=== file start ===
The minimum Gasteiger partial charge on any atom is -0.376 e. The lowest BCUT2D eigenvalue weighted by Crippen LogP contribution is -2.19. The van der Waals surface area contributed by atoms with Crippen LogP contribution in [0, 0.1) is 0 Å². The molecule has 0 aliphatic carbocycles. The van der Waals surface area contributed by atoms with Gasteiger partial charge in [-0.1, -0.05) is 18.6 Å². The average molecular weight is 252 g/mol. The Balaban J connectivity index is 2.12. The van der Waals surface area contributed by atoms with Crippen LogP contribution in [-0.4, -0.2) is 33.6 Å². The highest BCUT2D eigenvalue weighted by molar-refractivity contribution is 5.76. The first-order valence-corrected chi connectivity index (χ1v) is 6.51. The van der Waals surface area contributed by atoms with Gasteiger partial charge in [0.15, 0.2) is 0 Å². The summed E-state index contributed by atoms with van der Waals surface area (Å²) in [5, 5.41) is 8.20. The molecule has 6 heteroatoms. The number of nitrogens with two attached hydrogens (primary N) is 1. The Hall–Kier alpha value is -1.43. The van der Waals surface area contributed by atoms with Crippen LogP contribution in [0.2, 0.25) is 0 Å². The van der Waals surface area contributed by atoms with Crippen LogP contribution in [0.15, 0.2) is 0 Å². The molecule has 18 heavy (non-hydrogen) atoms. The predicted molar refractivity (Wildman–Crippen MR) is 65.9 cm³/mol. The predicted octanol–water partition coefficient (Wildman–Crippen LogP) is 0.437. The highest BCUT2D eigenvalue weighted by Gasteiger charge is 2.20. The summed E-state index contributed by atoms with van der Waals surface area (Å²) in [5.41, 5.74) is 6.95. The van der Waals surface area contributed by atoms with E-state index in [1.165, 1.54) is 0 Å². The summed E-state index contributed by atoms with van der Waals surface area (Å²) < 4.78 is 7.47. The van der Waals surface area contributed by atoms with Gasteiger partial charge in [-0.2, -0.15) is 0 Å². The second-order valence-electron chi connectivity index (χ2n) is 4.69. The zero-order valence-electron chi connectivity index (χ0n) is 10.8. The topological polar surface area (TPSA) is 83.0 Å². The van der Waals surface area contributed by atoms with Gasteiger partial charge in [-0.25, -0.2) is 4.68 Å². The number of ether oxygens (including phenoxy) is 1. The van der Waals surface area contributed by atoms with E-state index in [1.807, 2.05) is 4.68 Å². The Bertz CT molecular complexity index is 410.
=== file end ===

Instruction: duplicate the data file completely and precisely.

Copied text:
The minimum Gasteiger partial charge on any atom is -0.376 e. The lowest BCUT2D eigenvalue weighted by Crippen LogP contribution is -2.19. The van der Waals surface area contributed by atoms with Crippen LogP contribution in [0, 0.1) is 0 Å². The molecule has 0 aliphatic carbocycles. The van der Waals surface area contributed by atoms with Gasteiger partial charge in [-0.1, -0.05) is 18.6 Å². The average molecular weight is 252 g/mol. The Balaban J connectivity index is 2.12. The van der Waals surface area contributed by atoms with Crippen LogP contribution in [-0.4, -0.2) is 33.6 Å². The highest BCUT2D eigenvalue weighted by molar-refractivity contribution is 5.76. The first-order valence-corrected chi connectivity index (χ1v) is 6.51. The van der Waals surface area contributed by atoms with Gasteiger partial charge in [0.15, 0.2) is 0 Å². The summed E-state index contributed by atoms with van der Waals surface area (Å²) in [5, 5.41) is 8.20. The molecule has 6 heteroatoms. The number of nitrogens with two attached hydrogens (primary N) is 1. The Hall–Kier alpha value is -1.43. The van der Waals surface area contributed by atoms with Crippen LogP contribution in [0.2, 0.25) is 0 Å². The van der Waals surface area contributed by atoms with Crippen LogP contribution in [0.15, 0.2) is 0 Å². The molecule has 18 heavy (non-hydrogen) atoms. The predicted molar refractivity (Wildman–Crippen MR) is 65.9 cm³/mol. The predicted octanol–water partition coefficient (Wildman–Crippen LogP) is 0.437. The highest BCUT2D eigenvalue weighted by Gasteiger charge is 2.20. The summed E-state index contributed by atoms with van der Waals surface area (Å²) in [5.41, 5.74) is 6.95. The van der Waals surface area contributed by atoms with E-state index in [1.165, 1.54) is 0 Å². The summed E-state index contributed by atoms with van der Waals surface area (Å²) < 4.78 is 7.47. The van der Waals surface area contributed by atoms with Gasteiger partial charge in [-0.2, -0.15) is 0 Å². The second-order valence-electron chi connectivity index (χ2n) is 4.69. The zero-order valence-electron chi connectivity index (χ0n) is 10.8. The topological polar surface area (TPSA) is 83.0 Å². The van der Waals surface area contributed by atoms with Gasteiger partial charge in [-0.25, -0.2) is 4.68 Å². The number of ether oxygens (including phenoxy) is 1. The van der Waals surface area contributed by atoms with E-state index in [1.807, 2.05) is 4.68 Å². The Bertz CT molecular complexity index is 410.